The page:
Coming into Thursday's series finale against the New York Mets, the Phillies offense has been downright brutal. In the preseason, we all asked where the runs were going to come from and, so far, the answer has been as expected.
The Phillies have scored just 37 times in 15 games this year (2.47 per game), tied with the Tampa Bay Rays for the fewest runs scored in baseball. Their .211 batting average is second-worst, their .269 on-base percentage is tied for worst, and their OPS of .614 is 26th.
The problem has been up and down the lineup, with the very top of the order the biggest problem. Players slotted in the lead-off spot have an on-base percentage of .145 and an OPS of .342 this season, both dead last in baseball. And don't get us started on the corner outfielders.
Only 11 players since '47 have had 100+ PA with an OPS at that (.363) or below and, fittingly, the Phillies have had 2 of those— Paul Boyé (@paul_boye) April 20, 2016
The offense has been bad, a few homers here and there aside, and it has caused quite a few uncomfortable conversations inside the homes of millions of Americans, like these.
It's not a surprise the offense has struggled, but it has been tough to watch, especially for manager Pete Mackanin, which is why he shook up his lineup in a big way for Thursday.
Mackanin making few notable changes with lineup. Herrera leads off for 1st time this year & the pitcher batting 8th. pic.twitter.com/kRromNTYqV— Meghan Montemurro (@M_Montemurro) April 20, 2016
Odubel Herrera, he of the .426 OBP, the 23.0% walk rate (third-best in baseball), and league-leading 14 walks (tied with Toronto's Jose Bautista) will bat leadoff. Finally, no more Freddy Galvis and Cesar Hernandez and their two-pitch at-bats.
The other wrinkle was who is batting in the eight-hole tonight, starting pitcher Jeremy Hellickson.
Mackanin has gone full Joe Maddon on us, guys.
Batting the pitcher eighth has been commonly used by the Chicago Cubs over the last two seasons, and former Cardinald manager Tony LaRussa used to do it a fair amount as well. But generally, hitting the pitcher anywhere other than last in the lineup has been done sparingly in baseball history. It's also been a long time since the Phils have done it.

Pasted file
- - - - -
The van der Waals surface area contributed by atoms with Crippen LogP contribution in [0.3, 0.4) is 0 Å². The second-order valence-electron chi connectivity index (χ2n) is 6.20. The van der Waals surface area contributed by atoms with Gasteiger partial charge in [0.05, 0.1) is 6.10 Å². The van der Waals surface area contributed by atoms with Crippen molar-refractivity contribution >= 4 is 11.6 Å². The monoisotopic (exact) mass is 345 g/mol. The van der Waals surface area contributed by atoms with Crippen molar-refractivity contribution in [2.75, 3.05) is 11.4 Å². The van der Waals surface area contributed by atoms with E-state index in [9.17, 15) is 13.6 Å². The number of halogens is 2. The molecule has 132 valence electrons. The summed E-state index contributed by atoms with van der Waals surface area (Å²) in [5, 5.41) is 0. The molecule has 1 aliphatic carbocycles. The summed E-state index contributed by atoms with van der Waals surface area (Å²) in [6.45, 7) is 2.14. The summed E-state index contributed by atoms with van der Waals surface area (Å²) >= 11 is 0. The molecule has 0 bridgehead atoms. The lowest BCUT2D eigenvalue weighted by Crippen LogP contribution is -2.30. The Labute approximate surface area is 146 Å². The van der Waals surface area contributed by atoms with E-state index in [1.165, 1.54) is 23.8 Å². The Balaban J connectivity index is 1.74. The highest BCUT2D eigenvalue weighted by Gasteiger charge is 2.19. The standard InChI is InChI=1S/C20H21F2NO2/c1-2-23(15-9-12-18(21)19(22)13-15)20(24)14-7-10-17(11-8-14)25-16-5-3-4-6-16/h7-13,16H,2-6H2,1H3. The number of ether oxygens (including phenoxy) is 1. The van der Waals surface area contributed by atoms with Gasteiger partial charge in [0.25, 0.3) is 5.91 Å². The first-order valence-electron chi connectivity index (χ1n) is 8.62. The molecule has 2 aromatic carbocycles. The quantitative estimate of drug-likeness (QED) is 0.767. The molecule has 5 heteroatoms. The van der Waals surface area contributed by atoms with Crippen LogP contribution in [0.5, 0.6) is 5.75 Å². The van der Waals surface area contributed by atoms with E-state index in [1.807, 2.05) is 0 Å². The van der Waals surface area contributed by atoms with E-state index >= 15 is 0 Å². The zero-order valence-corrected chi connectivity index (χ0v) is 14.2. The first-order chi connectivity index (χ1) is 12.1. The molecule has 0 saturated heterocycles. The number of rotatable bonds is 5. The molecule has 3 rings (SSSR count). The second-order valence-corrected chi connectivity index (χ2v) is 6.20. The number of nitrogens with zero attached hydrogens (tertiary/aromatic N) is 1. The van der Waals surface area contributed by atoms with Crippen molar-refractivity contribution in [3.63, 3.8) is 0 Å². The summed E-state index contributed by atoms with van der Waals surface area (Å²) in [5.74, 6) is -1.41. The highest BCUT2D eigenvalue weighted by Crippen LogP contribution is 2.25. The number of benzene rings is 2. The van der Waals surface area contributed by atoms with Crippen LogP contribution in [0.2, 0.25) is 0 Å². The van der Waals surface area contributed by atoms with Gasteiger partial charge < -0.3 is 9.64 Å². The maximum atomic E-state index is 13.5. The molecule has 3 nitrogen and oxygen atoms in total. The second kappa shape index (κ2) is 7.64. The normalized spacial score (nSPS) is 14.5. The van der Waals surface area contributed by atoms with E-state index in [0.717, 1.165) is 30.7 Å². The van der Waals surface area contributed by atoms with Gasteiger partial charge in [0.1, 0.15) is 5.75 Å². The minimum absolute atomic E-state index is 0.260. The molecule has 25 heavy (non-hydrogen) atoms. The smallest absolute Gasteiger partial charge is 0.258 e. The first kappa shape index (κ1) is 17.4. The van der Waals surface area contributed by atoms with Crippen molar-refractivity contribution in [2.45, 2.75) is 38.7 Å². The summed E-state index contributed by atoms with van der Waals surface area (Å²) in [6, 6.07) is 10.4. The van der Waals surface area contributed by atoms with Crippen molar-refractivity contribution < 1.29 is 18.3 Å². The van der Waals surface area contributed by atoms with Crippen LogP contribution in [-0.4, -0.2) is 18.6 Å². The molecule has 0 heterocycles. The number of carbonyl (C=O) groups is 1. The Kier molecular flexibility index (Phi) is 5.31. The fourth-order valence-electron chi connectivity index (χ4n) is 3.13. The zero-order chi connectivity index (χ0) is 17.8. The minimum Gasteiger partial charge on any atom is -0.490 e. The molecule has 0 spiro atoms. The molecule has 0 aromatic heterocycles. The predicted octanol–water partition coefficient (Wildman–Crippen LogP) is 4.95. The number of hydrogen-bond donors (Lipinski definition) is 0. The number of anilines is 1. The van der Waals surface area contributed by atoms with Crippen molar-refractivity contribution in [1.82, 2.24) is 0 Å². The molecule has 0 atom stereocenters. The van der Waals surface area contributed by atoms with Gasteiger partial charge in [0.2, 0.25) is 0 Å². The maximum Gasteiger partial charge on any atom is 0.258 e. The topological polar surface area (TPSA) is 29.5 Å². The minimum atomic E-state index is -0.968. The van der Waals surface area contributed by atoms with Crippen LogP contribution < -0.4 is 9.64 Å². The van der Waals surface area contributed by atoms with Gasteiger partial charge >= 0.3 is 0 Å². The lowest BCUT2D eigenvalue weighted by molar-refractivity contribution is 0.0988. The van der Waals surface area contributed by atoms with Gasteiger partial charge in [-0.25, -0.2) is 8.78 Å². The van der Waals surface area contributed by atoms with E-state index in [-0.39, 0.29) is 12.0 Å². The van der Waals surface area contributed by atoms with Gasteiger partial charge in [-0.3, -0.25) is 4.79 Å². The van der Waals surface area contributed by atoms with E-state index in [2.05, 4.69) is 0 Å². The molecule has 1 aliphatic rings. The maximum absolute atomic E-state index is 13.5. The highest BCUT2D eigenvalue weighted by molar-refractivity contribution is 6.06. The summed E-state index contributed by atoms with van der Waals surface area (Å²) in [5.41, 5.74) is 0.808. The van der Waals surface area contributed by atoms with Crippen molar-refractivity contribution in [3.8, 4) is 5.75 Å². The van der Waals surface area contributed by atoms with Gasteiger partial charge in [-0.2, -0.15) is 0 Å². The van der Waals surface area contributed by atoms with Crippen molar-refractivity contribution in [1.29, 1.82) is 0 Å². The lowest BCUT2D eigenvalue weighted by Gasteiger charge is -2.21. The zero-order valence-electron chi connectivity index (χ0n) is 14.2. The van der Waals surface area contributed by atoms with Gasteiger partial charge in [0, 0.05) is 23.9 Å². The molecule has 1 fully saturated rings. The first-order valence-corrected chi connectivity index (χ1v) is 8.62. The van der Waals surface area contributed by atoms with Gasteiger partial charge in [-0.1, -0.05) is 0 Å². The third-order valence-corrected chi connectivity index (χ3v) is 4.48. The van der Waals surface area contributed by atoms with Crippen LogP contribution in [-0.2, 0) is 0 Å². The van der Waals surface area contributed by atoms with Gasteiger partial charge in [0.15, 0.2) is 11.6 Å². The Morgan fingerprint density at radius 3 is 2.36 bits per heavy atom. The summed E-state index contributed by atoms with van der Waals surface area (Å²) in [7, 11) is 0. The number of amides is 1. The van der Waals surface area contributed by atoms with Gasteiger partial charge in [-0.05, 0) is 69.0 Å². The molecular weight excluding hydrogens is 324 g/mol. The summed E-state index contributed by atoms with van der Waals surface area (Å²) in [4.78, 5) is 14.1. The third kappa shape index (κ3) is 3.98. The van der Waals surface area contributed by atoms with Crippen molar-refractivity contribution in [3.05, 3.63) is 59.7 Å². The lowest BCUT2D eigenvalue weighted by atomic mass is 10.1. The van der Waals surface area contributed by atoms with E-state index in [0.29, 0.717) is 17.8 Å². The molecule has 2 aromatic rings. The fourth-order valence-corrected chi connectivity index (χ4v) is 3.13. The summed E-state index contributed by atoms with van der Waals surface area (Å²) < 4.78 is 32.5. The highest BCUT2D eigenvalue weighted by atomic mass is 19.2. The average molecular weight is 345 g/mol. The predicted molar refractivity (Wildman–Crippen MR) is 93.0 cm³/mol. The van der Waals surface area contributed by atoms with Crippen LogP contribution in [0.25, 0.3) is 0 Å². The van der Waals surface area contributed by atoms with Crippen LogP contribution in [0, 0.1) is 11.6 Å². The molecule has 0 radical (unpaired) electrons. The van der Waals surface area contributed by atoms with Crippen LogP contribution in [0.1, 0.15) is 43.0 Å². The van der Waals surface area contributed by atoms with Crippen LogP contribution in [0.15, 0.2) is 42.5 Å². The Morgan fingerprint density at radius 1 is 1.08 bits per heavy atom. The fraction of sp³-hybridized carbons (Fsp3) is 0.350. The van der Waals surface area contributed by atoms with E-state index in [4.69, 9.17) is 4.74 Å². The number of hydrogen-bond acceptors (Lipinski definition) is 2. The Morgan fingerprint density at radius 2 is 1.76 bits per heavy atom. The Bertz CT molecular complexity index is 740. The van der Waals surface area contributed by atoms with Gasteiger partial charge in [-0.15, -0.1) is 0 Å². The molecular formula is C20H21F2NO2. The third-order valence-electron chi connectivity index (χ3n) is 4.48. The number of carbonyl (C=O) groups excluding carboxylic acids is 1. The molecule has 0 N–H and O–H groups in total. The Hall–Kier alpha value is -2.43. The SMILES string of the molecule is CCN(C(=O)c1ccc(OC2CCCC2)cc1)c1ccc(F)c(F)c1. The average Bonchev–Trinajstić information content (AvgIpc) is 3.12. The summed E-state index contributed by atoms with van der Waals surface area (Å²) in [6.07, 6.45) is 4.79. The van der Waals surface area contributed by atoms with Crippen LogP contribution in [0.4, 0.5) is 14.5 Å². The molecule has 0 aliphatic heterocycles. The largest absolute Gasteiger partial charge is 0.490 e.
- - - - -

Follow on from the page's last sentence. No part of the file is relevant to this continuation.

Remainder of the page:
The last time a Phillies pitcher batted eighth before tonight? Steve Carlton on June 1, 1979.— Matt Gelb (@MattGelb) April 20, 2016
But why do this? What's to be gained?
Putting aside the obvious, "Well, they're clearly desperate," there is a baseball reason for doing so. By batting the pitcher eighth, you essentially get a second lead-off hitter to bat ninth, in this case Peter Bourjos, thereby giving the middle of the lineup, Cesar Hernandez, Maikel Franco and Ryan Howard, the possibility of another runner on base when they come up to bat.
And even though Borjous isn't a terribly good offensive player, his career OBP of .299 is still better than that of the average MLB pitcher, which was .158 last season.
This sounds good in theory. But people who have run simulations on this type of thing have come to the conclusion batting the pitcher eighth doesn't do much to improve the offense.
Last year, sabermatrician Mitchel Lichtman ran some numbers on the Cubs and Cardinals batting the pitcher eighth. Here's what he found.
I ran some sims with pitcher batting 8 and 9. For a Cubs lineup with Hammel pitching, batting 8 generated .016 more rpg, or 2.6 per 162.— Mitchel Lichtman (@mitchellichtman) July 12, 2015
With the STL lineup, I meant that Martinez batting 8 yielded .001 more rpg and not when batting 9. But that is the same obviously.— Mitchel Lichtman (@mitchellichtman) July 12, 2015
And those numbers were with lineups far more potent than the one the Phillies have been running out there this season.
All that being said, there's no harm in trying something new. Maybe it helps to shake things up a bit, and if it just so happens that we find Bourjos on base, sitting there when Hernandez, Franco and Howard come to the plate tonight, it's likely you'll see it again on Friday in Milwaukee.